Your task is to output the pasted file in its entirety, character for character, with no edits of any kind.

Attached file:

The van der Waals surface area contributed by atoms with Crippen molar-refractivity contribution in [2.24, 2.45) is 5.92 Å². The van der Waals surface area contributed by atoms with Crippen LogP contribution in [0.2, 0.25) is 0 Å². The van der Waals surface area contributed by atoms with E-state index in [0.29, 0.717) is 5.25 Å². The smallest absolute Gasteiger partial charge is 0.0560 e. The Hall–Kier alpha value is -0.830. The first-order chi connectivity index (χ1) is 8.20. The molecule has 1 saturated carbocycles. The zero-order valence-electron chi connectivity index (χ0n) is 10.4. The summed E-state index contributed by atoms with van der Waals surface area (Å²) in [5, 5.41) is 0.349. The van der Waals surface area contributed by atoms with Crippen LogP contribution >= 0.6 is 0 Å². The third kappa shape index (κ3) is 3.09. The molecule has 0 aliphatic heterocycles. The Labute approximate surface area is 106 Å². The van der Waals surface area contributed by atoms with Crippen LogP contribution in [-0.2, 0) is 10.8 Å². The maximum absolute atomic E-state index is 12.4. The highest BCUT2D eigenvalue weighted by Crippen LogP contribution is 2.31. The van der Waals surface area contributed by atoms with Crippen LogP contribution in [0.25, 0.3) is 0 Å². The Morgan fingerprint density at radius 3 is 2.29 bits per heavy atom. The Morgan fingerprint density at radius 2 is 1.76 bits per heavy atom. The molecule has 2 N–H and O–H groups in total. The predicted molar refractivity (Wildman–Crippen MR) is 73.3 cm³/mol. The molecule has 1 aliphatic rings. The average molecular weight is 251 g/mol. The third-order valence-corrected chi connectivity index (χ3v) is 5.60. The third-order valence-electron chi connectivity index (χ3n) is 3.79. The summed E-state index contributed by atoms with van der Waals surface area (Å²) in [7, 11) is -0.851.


The van der Waals surface area contributed by atoms with Crippen molar-refractivity contribution in [2.24, 2.45) is 5.92 Å². The van der Waals surface area contributed by atoms with Crippen LogP contribution in [0.2, 0.25) is 0 Å². The van der Waals surface area contributed by atoms with E-state index in [0.29, 0.717) is 5.25 Å². The smallest absolute Gasteiger partial charge is 0.0560 e. The Hall–Kier alpha value is -0.830. The first-order chi connectivity index (χ1) is 8.20. The molecule has 1 saturated carbocycles. The zero-order valence-electron chi connectivity index (χ0n) is 10.4. The summed E-state index contributed by atoms with van der Waals surface area (Å²) in [5, 5.41) is 0.349. The van der Waals surface area contributed by atoms with Crippen LogP contribution >= 0.6 is 0 Å². The third kappa shape index (κ3) is 3.09. The molecule has 0 aliphatic heterocycles. The Labute approximate surface area is 106 Å². The van der Waals surface area contributed by atoms with Crippen LogP contribution in [-0.2, 0) is 10.8 Å². The maximum absolute atomic E-state index is 12.4. The highest BCUT2D eigenvalue weighted by Crippen LogP contribution is 2.31. The van der Waals surface area contributed by atoms with Crippen LogP contribution in [0.25, 0.3) is 0 Å². The Morgan fingerprint density at radius 3 is 2.29 bits per heavy atom. The Morgan fingerprint density at radius 2 is 1.76 bits per heavy atom. The molecule has 2 N–H and O–H groups in total. The predicted molar refractivity (Wildman–Crippen MR) is 73.3 cm³/mol. The molecule has 1 aliphatic rings. The average molecular weight is 251 g/mol. The third-order valence-corrected chi connectivity index (χ3v) is 5.60. The third-order valence-electron chi connectivity index (χ3n) is 3.79. The summed E-state index contributed by atoms with van der Waals surface area (Å²) in [7, 11) is -0.851.